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The Bed I Made by Lucie Whitehouse

(Bloomsbury $38.99)

I’m sorry but I am just an old-fashioned sucker for a book where the heroine has been unlucky in love and so escapes to an off-season island to walk on windswept beaches as she revisits the sins of her past and their dreadful consequences. If I had the right sort of sins of my past, it’s exactly what I would do.

In the case of The Bed I oade, Kate has escaped her usual life in London for the wintry Isle of Wight, a place where she remembers life being happy and uncomplicated when she spent summers there as a child.

Life these days, of course, is anything but uncomplicated: her relationship with boyfriend Richard has ended abruptly in a mysterious situation involving stitches and a lot of bruising and her best friend Helen is decidedly pinched about the whole situation.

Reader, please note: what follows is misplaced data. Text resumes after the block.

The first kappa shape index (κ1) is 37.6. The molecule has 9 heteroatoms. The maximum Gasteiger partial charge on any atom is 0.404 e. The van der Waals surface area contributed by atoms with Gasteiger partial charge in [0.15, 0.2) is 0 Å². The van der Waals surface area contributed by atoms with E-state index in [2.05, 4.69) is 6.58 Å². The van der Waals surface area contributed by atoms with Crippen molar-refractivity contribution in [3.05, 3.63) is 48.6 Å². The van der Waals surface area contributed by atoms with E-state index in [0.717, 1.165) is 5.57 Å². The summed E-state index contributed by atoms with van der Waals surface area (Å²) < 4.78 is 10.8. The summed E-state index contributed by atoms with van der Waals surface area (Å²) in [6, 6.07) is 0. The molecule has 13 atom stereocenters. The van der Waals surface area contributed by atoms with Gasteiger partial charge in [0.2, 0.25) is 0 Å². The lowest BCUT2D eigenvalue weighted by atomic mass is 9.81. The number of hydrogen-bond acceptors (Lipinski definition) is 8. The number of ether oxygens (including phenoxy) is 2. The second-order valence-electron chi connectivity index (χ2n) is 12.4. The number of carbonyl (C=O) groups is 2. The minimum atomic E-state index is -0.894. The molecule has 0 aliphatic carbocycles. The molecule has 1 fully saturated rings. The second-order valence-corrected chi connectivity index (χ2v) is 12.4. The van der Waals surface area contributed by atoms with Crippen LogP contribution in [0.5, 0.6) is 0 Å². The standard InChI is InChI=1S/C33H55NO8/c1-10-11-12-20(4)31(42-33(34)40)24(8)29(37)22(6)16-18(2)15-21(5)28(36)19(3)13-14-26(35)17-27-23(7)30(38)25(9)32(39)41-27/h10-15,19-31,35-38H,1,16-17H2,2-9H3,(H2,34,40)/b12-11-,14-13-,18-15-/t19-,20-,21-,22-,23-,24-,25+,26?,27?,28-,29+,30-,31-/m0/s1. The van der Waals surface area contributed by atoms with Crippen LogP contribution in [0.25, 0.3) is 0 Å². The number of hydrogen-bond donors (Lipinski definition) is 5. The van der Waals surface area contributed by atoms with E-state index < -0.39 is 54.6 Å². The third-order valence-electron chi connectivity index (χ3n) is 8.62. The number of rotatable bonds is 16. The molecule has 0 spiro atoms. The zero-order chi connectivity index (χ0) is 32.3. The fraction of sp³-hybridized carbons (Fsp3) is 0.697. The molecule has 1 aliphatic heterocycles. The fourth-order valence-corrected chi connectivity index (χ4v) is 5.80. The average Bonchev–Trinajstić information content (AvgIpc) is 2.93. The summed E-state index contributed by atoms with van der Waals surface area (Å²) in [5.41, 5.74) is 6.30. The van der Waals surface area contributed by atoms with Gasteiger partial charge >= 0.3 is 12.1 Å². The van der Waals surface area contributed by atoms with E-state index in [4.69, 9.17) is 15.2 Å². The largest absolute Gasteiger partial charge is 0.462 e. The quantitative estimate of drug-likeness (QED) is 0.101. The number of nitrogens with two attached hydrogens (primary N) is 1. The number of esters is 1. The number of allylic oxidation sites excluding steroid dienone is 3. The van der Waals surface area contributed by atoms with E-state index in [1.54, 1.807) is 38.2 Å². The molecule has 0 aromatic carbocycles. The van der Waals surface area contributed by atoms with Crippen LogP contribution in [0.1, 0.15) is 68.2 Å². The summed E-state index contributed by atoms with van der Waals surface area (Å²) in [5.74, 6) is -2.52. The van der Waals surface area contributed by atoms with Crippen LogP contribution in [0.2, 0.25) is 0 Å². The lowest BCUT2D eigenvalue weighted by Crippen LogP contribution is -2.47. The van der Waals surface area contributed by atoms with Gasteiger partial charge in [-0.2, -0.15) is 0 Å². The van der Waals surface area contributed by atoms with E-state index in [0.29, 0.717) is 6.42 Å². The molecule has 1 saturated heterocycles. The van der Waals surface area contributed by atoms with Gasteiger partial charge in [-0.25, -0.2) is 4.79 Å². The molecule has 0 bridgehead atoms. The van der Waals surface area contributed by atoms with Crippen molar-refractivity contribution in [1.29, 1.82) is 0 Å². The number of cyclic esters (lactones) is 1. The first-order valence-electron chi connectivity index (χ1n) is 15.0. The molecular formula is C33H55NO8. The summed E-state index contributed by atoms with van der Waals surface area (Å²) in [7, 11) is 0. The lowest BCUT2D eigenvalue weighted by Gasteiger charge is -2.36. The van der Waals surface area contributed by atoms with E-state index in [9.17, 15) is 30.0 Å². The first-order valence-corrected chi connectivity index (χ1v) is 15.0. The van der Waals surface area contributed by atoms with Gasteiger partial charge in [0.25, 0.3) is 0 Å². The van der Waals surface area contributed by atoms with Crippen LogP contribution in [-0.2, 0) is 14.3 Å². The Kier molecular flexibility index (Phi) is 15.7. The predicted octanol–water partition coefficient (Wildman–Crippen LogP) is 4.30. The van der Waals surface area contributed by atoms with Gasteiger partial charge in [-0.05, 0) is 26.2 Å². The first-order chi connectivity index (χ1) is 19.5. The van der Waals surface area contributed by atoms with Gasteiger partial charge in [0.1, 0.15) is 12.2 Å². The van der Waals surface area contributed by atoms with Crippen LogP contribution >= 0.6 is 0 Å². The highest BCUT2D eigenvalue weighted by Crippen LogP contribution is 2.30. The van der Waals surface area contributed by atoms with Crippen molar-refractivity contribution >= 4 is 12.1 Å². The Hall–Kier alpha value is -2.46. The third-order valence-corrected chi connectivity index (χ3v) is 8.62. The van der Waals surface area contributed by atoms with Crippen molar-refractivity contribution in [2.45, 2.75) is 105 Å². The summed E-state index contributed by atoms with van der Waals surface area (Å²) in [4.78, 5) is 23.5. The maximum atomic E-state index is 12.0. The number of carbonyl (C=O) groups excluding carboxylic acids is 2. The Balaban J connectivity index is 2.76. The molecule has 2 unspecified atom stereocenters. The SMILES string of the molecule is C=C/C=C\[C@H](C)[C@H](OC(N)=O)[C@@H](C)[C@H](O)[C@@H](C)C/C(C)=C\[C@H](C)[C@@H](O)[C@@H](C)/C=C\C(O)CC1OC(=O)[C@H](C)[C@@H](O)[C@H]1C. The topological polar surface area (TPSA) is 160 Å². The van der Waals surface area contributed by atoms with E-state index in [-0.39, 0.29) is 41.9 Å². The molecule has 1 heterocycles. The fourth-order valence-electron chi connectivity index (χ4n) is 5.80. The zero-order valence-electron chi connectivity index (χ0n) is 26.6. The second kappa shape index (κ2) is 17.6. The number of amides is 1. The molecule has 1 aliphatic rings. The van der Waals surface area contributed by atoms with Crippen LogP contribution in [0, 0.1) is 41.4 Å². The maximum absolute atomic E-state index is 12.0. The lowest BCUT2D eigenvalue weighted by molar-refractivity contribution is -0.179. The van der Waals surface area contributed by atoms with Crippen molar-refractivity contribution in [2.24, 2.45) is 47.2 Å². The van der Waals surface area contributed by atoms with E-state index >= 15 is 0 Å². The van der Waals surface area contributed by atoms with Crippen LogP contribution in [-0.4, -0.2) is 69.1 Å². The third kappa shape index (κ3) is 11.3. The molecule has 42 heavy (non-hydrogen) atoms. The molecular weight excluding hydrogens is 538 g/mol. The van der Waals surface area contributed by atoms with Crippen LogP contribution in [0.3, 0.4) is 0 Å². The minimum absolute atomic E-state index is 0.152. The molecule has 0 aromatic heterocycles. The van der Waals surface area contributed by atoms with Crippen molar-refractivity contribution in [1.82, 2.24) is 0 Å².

Kate runs away to her island just in time for the wife of a tall, handsome, extremely lip-lickable heartbroken type to go mysteriously missing at sea. As Kate nurses her broken heart and her increasing awful suspicion that Richard has not quite finished with her, she walks on windswept beaches wrapped up in woollen jerseys.

Part anything by Anita Shreve and part the movie Sleeping with the Enemy, this is a really good, page-turning, intelligent, accessible read. The only thing that put me off is that it’s described as “literary”. Don’t get me started on what that means. Just rest assured that if you like a story where you don’t know everything at the beginning, it unfolds at the right pace as you go along, and delivers a supremely satisfying ending, this book has it all.

It wasn’t till I was googling Lucie Whitehouse (and I think you must google authors if you have a computer and have found a new writer you love) that I realised I had read and reviewed her debut novel, The House at oidnight. I was gripped by that story too, but thought the main character slightly unlikeable. Not so Kate in The Bed I oade. Whatever it’s called, it’s gripping.

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